I was asked today, Who comforts the rabbi when a congregant dies? It’s a good question. Most of a rabbi’s focus is on comforting others; family members, friends and neighbors of the deceased, other congregants, the synagogue staff.

But often, as was the case this week when a member of my congregation died, the rabbi too is in mourning. I’ve known this man for over a decade and cared deeply for him. He was smart, still sharp as a tack at age 99, sweet, generous, and caring. He had attended all of last weekend’s sessions with our visiting scholar, and he enjoyed every minute of it. He died peacefully in his sleep just a few months shy of his 100th birthday, and yet I was still stunned when I heard the news. My last conversation with him was about the party we were planning.

Sometimes people forget that the rabbi (or cantor or priest or minister) has experienced a personal loss when a congregant dies. And there are others who are in mourning, yet overlooked. Many elderly and disabled people have aides who spend more time with them than anyone else. Adult children, siblings, and other family members often live far away. It is the aides who are by the person’s side, often quite literally day and night, for months and even years.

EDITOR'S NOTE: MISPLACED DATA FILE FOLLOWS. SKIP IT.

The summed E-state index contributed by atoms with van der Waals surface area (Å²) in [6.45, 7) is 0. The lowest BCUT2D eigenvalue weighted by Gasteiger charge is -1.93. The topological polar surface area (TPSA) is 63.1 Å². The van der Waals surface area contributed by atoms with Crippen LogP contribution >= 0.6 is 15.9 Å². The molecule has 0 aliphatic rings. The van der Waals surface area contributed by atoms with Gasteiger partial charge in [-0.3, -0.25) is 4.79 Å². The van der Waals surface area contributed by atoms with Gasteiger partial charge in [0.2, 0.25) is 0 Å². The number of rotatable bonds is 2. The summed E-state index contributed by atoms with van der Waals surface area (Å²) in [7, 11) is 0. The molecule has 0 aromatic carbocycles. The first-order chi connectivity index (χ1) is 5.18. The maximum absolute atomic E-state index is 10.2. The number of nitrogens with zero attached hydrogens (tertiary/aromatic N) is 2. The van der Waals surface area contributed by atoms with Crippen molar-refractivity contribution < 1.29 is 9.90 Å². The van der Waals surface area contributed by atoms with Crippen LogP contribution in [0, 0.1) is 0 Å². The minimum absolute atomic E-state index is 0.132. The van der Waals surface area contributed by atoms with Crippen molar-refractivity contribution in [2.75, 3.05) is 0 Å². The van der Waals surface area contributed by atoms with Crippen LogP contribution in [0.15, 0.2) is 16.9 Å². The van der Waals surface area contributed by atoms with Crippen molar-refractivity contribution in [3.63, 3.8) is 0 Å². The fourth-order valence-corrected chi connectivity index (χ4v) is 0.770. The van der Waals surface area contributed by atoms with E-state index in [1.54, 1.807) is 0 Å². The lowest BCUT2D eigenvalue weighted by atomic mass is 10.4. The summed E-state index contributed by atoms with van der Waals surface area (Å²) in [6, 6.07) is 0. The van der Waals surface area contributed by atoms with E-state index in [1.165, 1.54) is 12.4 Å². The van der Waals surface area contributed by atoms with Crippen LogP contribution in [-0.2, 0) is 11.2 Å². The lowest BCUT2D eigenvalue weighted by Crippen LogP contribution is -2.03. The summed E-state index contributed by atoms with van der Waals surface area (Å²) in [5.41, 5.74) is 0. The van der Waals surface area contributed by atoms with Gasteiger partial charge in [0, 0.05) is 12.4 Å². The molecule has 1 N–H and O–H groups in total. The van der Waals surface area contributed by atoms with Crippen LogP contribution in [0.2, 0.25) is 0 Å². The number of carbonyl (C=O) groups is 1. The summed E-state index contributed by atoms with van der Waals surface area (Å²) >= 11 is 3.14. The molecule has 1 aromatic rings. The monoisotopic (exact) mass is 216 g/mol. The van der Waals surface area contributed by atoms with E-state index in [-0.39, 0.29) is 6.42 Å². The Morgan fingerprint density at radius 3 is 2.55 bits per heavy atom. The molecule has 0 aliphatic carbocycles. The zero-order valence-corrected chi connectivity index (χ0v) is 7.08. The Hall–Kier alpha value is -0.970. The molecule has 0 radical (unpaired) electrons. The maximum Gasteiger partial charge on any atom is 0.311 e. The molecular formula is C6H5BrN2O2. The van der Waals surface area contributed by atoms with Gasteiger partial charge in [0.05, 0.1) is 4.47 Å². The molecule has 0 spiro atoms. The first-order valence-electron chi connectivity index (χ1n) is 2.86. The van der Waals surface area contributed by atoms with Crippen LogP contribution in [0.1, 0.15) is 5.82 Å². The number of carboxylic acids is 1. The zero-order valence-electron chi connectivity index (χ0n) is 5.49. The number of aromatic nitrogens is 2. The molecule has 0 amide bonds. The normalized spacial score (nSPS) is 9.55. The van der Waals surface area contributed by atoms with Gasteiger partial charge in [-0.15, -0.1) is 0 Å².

I have been to many funerals where grieving aides were in attendance, weeping openly, yet sitting off to the side to ensure that the family members received comfort and condolences.

Who comforts the aides? Often it’s the adult children. And they do it tenderly, lovingly. They know how much their parents meant to them. They know that the aides’ hearts are breaking too. It isn’t always the case, but I am deeply moved when I see an adult son with his arms around a sobbing aide, when I watch a daughter make sure an aide joins the family for a meal and introduces her as a close family friend to visitors.

And the rabbi? Well, other rabbis, for one. The rabbis who are members of my congregation immediately reached out to me with words of comfort and support.

And I am fortunate to serve a community that considers me a member of the congregational family, as well as their rabbi. All day as the news spread, I received calls and emails of condolence.

We use the word congregation to describe our churches, synagogues, and mosques, but we forget what the word means. It comes from Latin word congregare, which means to gather together. We congregate, gather together, and form a circle of support for everyone whose life is affected, in times of joy and times of need.

In loving memory of Ed Margolius
June 21, 1918 to February 1, 2018
May his memory be a blessing